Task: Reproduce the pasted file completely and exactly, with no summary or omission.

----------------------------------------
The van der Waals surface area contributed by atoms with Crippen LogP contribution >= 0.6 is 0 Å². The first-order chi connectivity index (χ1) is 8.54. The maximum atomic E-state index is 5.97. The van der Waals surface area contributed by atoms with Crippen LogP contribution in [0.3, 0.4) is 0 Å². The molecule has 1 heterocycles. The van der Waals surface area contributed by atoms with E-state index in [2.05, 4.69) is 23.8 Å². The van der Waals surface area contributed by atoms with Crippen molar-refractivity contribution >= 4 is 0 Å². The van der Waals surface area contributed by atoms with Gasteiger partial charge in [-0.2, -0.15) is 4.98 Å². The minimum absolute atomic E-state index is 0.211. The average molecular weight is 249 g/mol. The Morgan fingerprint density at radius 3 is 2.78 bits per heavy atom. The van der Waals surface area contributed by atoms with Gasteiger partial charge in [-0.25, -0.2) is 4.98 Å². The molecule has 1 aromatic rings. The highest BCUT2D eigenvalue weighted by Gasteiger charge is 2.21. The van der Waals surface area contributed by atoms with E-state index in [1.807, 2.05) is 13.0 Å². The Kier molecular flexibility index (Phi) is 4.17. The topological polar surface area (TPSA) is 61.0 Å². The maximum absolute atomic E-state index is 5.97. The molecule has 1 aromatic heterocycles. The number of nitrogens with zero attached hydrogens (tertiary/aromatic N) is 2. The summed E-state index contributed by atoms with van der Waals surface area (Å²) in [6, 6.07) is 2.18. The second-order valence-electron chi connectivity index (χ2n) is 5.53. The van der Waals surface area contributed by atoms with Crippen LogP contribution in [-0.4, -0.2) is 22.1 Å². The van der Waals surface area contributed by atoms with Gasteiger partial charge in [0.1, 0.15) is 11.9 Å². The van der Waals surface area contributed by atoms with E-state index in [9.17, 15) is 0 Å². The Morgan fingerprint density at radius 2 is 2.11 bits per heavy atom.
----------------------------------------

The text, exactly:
The van der Waals surface area contributed by atoms with Crippen LogP contribution >= 0.6 is 0 Å². The first-order chi connectivity index (χ1) is 8.54. The maximum atomic E-state index is 5.97. The van der Waals surface area contributed by atoms with Crippen LogP contribution in [0.3, 0.4) is 0 Å². The molecule has 1 heterocycles. The van der Waals surface area contributed by atoms with E-state index in [2.05, 4.69) is 23.8 Å². The van der Waals surface area contributed by atoms with Crippen molar-refractivity contribution >= 4 is 0 Å². The van der Waals surface area contributed by atoms with Gasteiger partial charge in [-0.2, -0.15) is 4.98 Å². The minimum absolute atomic E-state index is 0.211. The average molecular weight is 249 g/mol. The Morgan fingerprint density at radius 3 is 2.78 bits per heavy atom. The van der Waals surface area contributed by atoms with Gasteiger partial charge in [-0.25, -0.2) is 4.98 Å². The molecule has 1 aromatic rings. The highest BCUT2D eigenvalue weighted by Gasteiger charge is 2.21. The van der Waals surface area contributed by atoms with E-state index in [1.807, 2.05) is 13.0 Å². The Kier molecular flexibility index (Phi) is 4.17. The topological polar surface area (TPSA) is 61.0 Å². The maximum absolute atomic E-state index is 5.97. The molecule has 1 aromatic heterocycles. The number of nitrogens with zero attached hydrogens (tertiary/aromatic N) is 2. The summed E-state index contributed by atoms with van der Waals surface area (Å²) in [6, 6.07) is 2.18. The second-order valence-electron chi connectivity index (χ2n) is 5.53. The van der Waals surface area contributed by atoms with Crippen LogP contribution in [-0.4, -0.2) is 22.1 Å². The van der Waals surface area contributed by atoms with Gasteiger partial charge in [0.1, 0.15) is 11.9 Å². The van der Waals surface area contributed by atoms with E-state index in [9.17, 15) is 0 Å². The Morgan fingerprint density at radius 2 is 2.11 bits per heavy atom.